Rape and murder by ex-marine sparks furious Okinawa protest
TENS of thousands of demonstrators rallied against US bases on the Japanese island of Okinawa yesterday, venting their anger at the rape and murder of a local woman.
The protest in Naha, the prefecture’s capital, called for a review of the US-Japanese security agreement, which burdens Okinawa with hosting most of the 50,000 US forces stationed in Japan — a remnant of the post-World War II occupation.
Many of the 65,000 demonstrators wore black in a sign of mourning for Rina Shimabukuro, whose body was found in a forest last month, three weeks after her disappearance on April 28.
The prime suspect remains former US marine and military contractor Kenneth Shinzato, who has reportedly admitted dumping Ms Shimabukuro’s body in the forest.
Mr Shinzato, who is married to a local woman, has not yet been charged.
Islanders are united in opposing plans to move the Futenma US Marine Corps air base from its present urban location to a more remote site on the coast.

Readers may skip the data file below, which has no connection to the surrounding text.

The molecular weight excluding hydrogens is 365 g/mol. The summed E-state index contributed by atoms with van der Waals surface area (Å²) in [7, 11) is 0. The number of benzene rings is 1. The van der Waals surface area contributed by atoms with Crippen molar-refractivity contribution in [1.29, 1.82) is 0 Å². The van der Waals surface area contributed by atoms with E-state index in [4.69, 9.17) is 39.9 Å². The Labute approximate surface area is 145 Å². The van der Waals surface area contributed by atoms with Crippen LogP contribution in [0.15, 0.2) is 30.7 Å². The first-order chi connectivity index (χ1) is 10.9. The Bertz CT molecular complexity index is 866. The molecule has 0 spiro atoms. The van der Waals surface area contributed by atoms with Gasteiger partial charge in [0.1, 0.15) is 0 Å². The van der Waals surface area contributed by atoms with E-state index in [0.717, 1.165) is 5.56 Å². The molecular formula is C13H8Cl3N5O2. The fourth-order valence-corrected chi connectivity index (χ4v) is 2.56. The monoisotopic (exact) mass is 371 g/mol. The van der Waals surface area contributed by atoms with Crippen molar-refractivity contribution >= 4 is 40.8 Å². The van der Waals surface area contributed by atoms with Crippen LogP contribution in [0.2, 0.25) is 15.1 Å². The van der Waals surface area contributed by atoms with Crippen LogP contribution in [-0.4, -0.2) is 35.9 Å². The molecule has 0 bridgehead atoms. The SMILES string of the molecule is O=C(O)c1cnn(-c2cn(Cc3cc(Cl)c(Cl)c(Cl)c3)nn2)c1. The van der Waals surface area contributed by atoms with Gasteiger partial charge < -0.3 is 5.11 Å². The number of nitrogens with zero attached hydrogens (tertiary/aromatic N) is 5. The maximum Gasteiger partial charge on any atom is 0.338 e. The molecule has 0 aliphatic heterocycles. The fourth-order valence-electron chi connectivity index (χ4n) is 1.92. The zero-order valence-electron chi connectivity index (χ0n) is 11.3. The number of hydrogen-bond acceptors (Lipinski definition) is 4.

That scheme, backed by militarist Prime Minister Shinzo Abe, arose in response to public outrage over the 1995 rape of a girl by three US servicemen.
Okinawa Governor Takeshi Onaga, a leading opponent of US bases, told the crowd he wanted to apologise to the woman for failing to protect her, even after the 1995 incident.
“We had pledged never to repeat such an incident,” he said. “I couldn’t change the political system to prevent that. That is my utmost regret as a politician and as governor of Okinawa.”
Another 10,000 people rallied in front of Mr Abe’s residence in Tokyo in a parallel protest.
The 71-year US military presence on Okinawa, which US forces occupied after a brutal 1945 battle, has been marked by a litany of murders, rapes and other abuse of women and children.
Earlier this month, the US navy was forced to ban alcohol consumption and severely restrict its personnel’s off-base activities after one drunken sailor drove the wrong way along a motorway, crashing into two cars and injuring the occupants.
Last month, Lieutenant General Lawrence Nicholson, the US marine commander in Japan, appealed to Okinawans to allow the bases to remain despite Ms Shimabukuro’s murder.